Posted by: medicblog999 | April 10, 2009

Its no different being a paramedic?

paramedicKim over at Emergiblog has been talking about progression in the Nursing profession and Happy Medichas been writing about the loss of the “traditional” fire fighter in his station and area. Two completely separate topics which seem to come together in my post today.

I was working with a relatively new paramedic (lets call him Steve) the other week who used to be an advanced ambulance technician (possible like and EMT-I?). During our day I asked the question that I always do when working with someone relatively new to the ranks of a paramedic

“So, how are you finding being a paramedic?”

The usual responses I get are:

“Its a bit daunting, all the responsibility”

“Brilliant, I love being able to do more for my patients”

“Its really good, but I’m looking forward to the point where I feel confident again”

Whatever is said, its usually hinged around the fact that they have moved from their comfort zone as an advanced technician and into the role of a paramedic. They will still have a couple of years experience under their belts, so they know how to talk to patients, do their physical examinations, decide on various treatment options, and if they were really good techs, then they will have already been thinking like a paramedic for quite some time i.e. if they were not working with a paramedic they would have been thinking if they needed one to assist them and so automatically think about options open to a paramedic over that of a technician.

Virtually unanimously, the one thing that they all appreciate is the ability to do more for someone in pain, which is ultimately one of the most common reasons for individuals calling for an ambulance. Personally, I love the fact that I can attend to someone in severe pain and know that I can usually do something about it and get them substantially more comfortable by the time they reach the A&E department.

More than that, however, is the general extension of skills as a paramedic. Over time you start to consider more differential diagnosis, you think more about the medication available to you for treating your patients and you use them as effectively as you can to ensure that the patient receives the best standard of care that is available to them from their ambulance service.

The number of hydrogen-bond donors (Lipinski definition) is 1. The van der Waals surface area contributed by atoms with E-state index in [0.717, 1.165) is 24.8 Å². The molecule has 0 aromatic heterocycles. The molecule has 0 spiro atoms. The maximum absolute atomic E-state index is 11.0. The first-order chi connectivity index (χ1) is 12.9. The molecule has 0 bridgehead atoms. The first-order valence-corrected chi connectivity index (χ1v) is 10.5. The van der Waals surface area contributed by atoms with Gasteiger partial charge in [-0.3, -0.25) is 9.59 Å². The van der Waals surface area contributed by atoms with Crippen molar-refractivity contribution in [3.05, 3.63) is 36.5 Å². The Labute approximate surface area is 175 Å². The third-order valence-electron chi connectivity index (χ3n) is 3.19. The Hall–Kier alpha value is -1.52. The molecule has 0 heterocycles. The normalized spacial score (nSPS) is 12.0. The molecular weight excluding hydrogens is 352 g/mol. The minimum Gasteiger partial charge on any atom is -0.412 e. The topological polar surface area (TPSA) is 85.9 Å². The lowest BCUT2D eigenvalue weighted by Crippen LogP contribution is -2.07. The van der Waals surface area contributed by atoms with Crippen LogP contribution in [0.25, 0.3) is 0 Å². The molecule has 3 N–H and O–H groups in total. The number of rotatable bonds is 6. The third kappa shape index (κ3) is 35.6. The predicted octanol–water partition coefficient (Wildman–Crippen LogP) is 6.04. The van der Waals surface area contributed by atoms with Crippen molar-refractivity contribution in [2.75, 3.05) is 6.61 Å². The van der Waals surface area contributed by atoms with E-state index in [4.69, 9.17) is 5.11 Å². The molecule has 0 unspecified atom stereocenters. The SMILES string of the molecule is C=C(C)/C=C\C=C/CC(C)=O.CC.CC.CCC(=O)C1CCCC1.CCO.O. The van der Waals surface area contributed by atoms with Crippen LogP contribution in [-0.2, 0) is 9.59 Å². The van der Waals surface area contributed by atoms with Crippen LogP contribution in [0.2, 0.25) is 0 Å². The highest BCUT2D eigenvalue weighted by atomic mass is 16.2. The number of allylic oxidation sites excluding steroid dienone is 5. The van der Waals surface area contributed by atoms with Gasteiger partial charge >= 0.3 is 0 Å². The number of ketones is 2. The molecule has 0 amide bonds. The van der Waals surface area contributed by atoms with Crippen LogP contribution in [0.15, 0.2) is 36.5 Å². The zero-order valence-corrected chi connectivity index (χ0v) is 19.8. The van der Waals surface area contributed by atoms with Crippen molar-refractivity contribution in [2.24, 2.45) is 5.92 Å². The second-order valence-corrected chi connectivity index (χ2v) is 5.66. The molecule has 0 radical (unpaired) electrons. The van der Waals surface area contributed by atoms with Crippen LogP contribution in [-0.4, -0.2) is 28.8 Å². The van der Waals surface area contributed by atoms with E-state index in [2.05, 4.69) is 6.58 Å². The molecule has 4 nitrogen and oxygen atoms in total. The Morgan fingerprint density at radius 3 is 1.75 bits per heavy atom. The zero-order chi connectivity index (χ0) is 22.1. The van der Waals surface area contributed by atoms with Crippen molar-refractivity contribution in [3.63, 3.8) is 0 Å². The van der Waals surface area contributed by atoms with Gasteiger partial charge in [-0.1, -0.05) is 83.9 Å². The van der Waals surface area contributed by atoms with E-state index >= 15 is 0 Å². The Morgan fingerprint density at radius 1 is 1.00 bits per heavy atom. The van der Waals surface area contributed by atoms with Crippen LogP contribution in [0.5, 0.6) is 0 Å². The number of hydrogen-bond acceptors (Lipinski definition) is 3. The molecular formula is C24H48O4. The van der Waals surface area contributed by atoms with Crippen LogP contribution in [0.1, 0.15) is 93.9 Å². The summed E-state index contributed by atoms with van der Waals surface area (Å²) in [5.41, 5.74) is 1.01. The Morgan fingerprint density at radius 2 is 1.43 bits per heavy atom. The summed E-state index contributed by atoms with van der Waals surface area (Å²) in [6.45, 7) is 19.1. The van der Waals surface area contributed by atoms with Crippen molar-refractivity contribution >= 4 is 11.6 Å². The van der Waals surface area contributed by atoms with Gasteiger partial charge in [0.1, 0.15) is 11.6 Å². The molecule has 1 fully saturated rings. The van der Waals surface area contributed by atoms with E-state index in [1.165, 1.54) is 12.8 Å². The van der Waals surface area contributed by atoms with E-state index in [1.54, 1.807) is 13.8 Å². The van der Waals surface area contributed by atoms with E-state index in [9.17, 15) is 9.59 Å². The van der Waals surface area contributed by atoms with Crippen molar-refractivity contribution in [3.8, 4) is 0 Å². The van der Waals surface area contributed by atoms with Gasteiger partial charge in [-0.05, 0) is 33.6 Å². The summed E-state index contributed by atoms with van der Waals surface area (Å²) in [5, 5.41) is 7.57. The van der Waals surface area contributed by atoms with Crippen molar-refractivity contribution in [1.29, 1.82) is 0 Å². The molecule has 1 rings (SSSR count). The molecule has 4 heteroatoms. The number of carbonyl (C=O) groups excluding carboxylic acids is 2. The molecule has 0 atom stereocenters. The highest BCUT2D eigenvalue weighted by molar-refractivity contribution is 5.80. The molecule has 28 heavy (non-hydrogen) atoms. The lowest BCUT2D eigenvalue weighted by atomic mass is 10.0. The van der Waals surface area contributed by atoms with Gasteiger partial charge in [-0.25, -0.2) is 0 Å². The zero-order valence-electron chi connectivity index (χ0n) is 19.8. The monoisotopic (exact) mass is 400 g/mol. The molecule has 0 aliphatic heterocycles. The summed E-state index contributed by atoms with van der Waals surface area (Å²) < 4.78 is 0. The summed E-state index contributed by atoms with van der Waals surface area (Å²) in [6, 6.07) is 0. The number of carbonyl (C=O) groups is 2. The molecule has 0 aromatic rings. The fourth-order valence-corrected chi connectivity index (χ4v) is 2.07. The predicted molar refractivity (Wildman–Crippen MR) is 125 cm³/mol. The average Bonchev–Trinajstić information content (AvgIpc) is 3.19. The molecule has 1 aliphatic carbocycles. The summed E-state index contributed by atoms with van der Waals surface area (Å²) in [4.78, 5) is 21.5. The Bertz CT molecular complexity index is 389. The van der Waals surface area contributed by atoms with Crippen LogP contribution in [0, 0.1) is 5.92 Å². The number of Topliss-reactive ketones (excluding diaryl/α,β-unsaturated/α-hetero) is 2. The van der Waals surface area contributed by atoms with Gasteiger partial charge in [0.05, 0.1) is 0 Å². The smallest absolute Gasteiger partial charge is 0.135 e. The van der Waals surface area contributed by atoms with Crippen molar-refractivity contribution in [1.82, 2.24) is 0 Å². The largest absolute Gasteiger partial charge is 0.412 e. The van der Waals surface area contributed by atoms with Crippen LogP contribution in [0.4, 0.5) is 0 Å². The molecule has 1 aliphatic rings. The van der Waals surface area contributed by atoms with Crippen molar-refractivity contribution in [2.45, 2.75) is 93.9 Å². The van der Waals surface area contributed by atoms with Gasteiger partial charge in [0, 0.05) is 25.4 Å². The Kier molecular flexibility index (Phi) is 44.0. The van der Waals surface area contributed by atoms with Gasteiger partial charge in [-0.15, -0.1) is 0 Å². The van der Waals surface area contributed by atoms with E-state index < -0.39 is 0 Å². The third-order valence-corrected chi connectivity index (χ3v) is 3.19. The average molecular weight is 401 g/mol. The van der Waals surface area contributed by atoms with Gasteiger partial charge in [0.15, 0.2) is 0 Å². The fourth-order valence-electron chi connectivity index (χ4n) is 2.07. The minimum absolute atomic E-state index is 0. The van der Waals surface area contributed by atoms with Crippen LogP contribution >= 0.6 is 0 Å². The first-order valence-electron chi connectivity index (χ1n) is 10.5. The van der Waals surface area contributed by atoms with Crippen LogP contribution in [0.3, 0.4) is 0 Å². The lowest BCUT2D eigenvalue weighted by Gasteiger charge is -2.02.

A paramedic is a position of huge responsibility, especially with the ever increasing amount of referral options open to us, based on our assessments and diagnosis of the patient.

The position of Paramedic is one that many, many people aspire to achieve. I personally, am amazed that I ended up in this profession. I left school with only 3 GCSE`s and the general opinion that I would never really amount to much, but look where I managed to get to!

I am very proud that I can call myself a paramedic and I find it a little strange when it sometimes doesnt seem to mean much to others, and I dont mean the public here. So back to the start of the post:

M999: “So, how are you finding being a paramedic?”

Steve : “Its alright, not much different than being a technician”

M999: “Oh, okay, you must be enjoying the job a bit more now though, what with all the extra skills etc”

Steve : “Nah, its ok, no big deal!”

Now, I am in no way judging here, he might well just be a very laid back kind of guy, or maybe I am just soooooooo over the top with my enthusiasm for the job, but I cant help but feel that to be a good paramedic, you need to have a certain love for the job, be passionate about what you do. That’s what the patients and their families pick up on. That’s what helps give them the sense of calm when we arrive.

Im sure to some, its just a normal career progression in the ambulance service. There are those who do not want the additional responsibilities and skills and choose to stay as technicians, and frankly, I admire them for that.  I admire the fact that they are happy in the role that they are in and in many cases, the long standing techs that I know, the ones who have the real experience behind them are sometimes worth a handful of paramedics.